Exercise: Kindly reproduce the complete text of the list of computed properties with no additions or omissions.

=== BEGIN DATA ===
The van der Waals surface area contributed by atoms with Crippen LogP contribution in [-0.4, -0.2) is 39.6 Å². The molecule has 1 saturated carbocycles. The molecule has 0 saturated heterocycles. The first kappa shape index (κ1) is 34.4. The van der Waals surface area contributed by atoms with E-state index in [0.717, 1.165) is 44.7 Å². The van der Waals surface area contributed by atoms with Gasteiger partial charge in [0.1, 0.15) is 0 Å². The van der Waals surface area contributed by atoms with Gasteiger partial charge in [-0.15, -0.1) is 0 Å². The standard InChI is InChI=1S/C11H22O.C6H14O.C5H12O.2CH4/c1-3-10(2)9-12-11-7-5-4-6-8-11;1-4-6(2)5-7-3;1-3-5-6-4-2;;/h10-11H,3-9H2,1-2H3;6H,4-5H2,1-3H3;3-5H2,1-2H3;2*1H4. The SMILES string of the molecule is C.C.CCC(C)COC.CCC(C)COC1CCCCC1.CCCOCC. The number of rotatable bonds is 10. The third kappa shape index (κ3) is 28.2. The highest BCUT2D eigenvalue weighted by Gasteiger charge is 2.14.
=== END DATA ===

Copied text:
The van der Waals surface area contributed by atoms with Crippen LogP contribution in [-0.4, -0.2) is 39.6 Å². The molecule has 1 saturated carbocycles. The molecule has 0 saturated heterocycles. The first kappa shape index (κ1) is 34.4. The van der Waals surface area contributed by atoms with E-state index in [0.717, 1.165) is 44.7 Å². The van der Waals surface area contributed by atoms with Gasteiger partial charge in [0.1, 0.15) is 0 Å². The van der Waals surface area contributed by atoms with Gasteiger partial charge in [-0.15, -0.1) is 0 Å². The standard InChI is InChI=1S/C11H22O.C6H14O.C5H12O.2CH4/c1-3-10(2)9-12-11-7-5-4-6-8-11;1-4-6(2)5-7-3;1-3-5-6-4-2;;/h10-11H,3-9H2,1-2H3;6H,4-5H2,1-3H3;3-5H2,1-2H3;2*1H4. The SMILES string of the molecule is C.C.CCC(C)COC.CCC(C)COC1CCCCC1.CCCOCC. The number of rotatable bonds is 10. The third kappa shape index (κ3) is 28.2. The highest BCUT2D eigenvalue weighted by Gasteiger charge is 2.14.